We had not managed to make email contact before departure but we were warmly received for R85 or ZMW50 per person per night (testimony to more favourable exchange rates in the recent past), so we reserved two nights. As we were turning in for the night we heard an unfamiliar soft hoo hoo hoowoowoo owl call. Michele managed to get a good photo of the medium-sized African Wood Owl who seemed relatively unperturbed by our flashlights.
Next day we checked every bank and auto teller in Mongu, a largish dusty African frontier town and commercial ‘capital’ of the ‘wild west’ of Zambia, but could not obtain foreign exchange with our bank cards. As it happened we all had Mastercard and these Zambian banks would not process these. Fortunately Denise had a Visa card account which saved the day. With the high Zambian fuel price, extra ferry crossings, Violet thirstier than ever even after fitting a Weber carburettor with much careful engine tuning, Michele and I were having serious doubts about whether we could really afford the full duration of the trip. Yet we felt it was right, in God, to make the trip. The church had blessed us with extra leave, even though we’d only just completed our first year in Barberton and we had realised enough from investments to just cover anticipated expenses.
Had we been too eager and been disobedient?
We didn’t think so, but… We said nothing to Tim and Denise who announced that evening that they intended to bless us by sponsoring two nights in Liuwa Plains!
What amazing friends and what an awesome God we serve! This was another in a line of blessings we have received since the decision to move to Barberton. We would have to see this trip through!
The signpost just out of the north-western exit of Mongu read, "Zambezi 25km". A Chinese company or consortium has apparently rebuilt the causeway across the flood plain every year for the past eleven years. Each year parts of it are washed away and in the following dry season it is rebuilt. We encountered them frantically busy, with large sections of the road under construction and more sandy detour than causeway driving. Various detours and ‘unofficial detours’ had been created crisscrossing the construction areas.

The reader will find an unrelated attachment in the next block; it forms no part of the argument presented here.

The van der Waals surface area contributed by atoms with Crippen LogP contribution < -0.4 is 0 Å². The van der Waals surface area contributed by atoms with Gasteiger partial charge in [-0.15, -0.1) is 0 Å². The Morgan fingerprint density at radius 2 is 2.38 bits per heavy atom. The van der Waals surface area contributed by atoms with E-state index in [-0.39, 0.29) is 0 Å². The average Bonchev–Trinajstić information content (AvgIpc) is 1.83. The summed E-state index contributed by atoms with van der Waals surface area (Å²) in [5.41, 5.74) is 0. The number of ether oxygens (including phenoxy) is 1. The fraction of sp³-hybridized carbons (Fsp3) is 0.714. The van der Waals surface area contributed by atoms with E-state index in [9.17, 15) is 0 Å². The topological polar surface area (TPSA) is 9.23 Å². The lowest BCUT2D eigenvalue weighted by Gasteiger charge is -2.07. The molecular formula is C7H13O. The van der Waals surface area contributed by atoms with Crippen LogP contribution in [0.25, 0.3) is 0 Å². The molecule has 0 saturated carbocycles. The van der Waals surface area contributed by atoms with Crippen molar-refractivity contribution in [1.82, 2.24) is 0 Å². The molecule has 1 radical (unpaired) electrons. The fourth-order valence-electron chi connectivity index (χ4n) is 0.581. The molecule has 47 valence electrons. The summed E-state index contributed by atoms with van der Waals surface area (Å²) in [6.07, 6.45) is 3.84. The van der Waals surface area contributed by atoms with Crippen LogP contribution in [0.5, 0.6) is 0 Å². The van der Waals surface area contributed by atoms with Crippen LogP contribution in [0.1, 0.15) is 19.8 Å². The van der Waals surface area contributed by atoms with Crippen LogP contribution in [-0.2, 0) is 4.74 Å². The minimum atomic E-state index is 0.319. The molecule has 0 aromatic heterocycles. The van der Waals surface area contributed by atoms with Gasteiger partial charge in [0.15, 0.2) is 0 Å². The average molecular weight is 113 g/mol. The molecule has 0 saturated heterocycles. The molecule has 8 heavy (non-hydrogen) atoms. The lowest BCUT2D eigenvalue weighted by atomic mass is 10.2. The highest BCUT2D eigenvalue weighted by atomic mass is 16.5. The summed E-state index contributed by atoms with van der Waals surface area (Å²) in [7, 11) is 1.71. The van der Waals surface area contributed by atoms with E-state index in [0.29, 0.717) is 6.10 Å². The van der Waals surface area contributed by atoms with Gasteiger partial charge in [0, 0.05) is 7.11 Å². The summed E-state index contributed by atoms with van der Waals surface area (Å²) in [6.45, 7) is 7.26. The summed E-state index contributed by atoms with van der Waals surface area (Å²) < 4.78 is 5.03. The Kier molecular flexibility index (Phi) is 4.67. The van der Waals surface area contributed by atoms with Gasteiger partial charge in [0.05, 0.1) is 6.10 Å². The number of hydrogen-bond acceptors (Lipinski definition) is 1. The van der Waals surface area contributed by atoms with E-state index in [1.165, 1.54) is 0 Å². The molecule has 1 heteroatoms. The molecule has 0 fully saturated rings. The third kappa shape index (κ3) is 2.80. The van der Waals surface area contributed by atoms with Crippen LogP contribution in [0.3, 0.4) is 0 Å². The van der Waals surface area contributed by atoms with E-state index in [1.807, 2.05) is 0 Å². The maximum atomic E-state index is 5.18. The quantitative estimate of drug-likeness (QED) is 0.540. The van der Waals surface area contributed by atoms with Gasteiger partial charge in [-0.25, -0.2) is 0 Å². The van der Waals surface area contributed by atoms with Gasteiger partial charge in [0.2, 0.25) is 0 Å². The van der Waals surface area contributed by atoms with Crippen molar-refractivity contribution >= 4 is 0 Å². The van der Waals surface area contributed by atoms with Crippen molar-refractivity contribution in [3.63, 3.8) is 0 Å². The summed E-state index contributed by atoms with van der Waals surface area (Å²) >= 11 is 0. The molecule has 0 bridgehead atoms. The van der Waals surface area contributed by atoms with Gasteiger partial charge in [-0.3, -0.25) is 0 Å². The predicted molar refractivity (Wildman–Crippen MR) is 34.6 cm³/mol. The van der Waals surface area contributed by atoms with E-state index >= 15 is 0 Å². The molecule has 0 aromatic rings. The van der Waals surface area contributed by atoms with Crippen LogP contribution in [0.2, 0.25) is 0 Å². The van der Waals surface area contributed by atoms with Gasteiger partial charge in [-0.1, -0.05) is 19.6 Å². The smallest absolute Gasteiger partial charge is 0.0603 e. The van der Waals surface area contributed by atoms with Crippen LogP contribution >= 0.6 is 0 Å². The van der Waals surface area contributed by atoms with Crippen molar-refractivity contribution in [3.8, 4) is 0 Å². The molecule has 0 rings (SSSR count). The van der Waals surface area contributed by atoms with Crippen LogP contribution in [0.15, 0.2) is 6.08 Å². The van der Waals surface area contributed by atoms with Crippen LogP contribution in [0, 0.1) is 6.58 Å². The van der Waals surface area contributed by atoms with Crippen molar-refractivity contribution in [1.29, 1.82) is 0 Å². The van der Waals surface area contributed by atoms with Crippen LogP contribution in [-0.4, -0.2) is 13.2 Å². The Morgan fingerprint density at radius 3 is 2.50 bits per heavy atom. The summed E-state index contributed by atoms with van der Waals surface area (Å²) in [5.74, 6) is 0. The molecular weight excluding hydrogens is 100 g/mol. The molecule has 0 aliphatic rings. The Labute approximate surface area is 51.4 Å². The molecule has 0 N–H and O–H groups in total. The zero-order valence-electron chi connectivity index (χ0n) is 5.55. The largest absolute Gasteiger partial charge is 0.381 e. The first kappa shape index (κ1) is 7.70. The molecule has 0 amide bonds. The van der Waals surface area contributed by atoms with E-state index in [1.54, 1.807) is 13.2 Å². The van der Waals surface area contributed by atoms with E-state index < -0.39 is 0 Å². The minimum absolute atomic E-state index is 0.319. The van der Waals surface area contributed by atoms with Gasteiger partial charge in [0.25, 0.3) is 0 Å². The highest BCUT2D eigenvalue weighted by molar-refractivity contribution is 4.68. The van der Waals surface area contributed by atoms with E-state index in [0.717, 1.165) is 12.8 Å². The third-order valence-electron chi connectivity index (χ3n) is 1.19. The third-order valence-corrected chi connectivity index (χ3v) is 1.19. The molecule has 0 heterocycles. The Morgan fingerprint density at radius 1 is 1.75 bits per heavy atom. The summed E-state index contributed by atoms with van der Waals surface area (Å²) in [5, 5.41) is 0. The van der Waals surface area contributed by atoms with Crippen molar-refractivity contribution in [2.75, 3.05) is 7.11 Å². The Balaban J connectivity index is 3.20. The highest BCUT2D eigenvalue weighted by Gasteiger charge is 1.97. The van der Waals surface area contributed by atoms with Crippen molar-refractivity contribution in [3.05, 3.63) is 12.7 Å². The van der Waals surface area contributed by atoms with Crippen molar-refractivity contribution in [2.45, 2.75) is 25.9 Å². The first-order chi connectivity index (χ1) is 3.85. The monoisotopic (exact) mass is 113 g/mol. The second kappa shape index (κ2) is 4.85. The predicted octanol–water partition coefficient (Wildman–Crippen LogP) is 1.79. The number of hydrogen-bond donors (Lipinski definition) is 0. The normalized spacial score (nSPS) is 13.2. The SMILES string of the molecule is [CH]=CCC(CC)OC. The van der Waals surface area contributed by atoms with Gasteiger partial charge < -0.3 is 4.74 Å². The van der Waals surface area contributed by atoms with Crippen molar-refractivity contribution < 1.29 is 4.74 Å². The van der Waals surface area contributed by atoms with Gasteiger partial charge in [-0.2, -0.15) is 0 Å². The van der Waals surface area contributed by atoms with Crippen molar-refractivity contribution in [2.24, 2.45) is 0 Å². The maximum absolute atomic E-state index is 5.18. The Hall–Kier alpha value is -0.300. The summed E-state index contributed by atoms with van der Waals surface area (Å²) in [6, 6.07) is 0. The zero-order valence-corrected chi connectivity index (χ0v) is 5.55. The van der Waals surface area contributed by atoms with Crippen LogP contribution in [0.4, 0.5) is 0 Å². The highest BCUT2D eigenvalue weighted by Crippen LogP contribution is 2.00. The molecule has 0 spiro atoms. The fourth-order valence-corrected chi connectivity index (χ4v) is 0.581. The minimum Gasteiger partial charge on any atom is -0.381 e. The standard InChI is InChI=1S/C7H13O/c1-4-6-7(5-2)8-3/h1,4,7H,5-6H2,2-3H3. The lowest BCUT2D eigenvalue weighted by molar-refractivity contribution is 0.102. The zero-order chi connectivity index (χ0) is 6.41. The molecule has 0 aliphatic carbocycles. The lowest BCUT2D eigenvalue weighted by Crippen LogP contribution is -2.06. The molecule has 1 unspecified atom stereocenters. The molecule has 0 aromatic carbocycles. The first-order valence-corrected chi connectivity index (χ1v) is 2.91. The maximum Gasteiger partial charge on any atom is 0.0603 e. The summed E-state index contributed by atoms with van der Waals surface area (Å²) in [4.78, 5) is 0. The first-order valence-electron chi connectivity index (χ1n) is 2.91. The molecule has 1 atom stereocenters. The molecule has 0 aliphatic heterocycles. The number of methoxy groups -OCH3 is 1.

We passed some small single family settlements on the flood plain dotted on any slightly raised ground available. On the approach to the ferry point the raised roadway was home to a collection of shacks, narrowing the road considerably.
The offices of African Parks were on the main road on the far end of the small dusty village which, we were told, has no foreign exchange facilities – another good reason for going via Mongu. We had not made a reservation in advance since we knew that the park is remote and receives only around two hundred visitors per year. It is accessible only in the four-month dry season (July to October). The rest of the year it is typically submerged or too boggy. Personnel at the main lodge pack up the lodge and truck it and themselves out of the park except for the heavier furniture which is stacked to avoid the water. When the floods have subsided and the tracks are passable once again they drive in again and ‘set up shop’ for four months till the next rains.
They repeat the process each year. There is a sand airstrip near the main lodge.
Crossing the Luanginga River at Kalabo by the hand-drawn pontoon is one of those genuine African experiences. The hollow steel pontoon is unstable and just long enough to take two medium-sized vehicles. If the first vehicle drives on directly to the far end, the thing’s likely to tip up risking landing the first vehicle in the drink or at least making the second’s approach impossible! So the first vehicle has to drive on to about halfway then the second begins to edge on while the first then moves forward to counterbalance. Once the vehicles are aboard a hoard of local pedestrians with their bags of salt and meal also embark.
We all pay our fares and then it’s all hands to the rope to pull the pontoon across to the other side.
The pontoon captain indicates the direction I should take Violet up the sloping sandy bank. Hubs are locked this time. We engage low range second gear and feed her all 64kW but she just runs out of legs before the top. Reverse downhill back towards the pontoon, watched with curiosity by friends, locals and pontoon captain who suggest an alternative route only slightly less steep. Second attempt has the same result.
Only then does Violet’s pilot realise that he increased tyre pressure for the tar run into Kalabo and it needs to be reduced again. ‘Bush driver’ image now completely shattered I lament my lack of practice of remote African travelling over the past few years especially, as Violet reaches the top of the river bank and level ground with a few kilowatts to spare. The more powerful Lindy with ‘baboon tyres’, as Tim calls wide tyres, took the steeper route without flinching.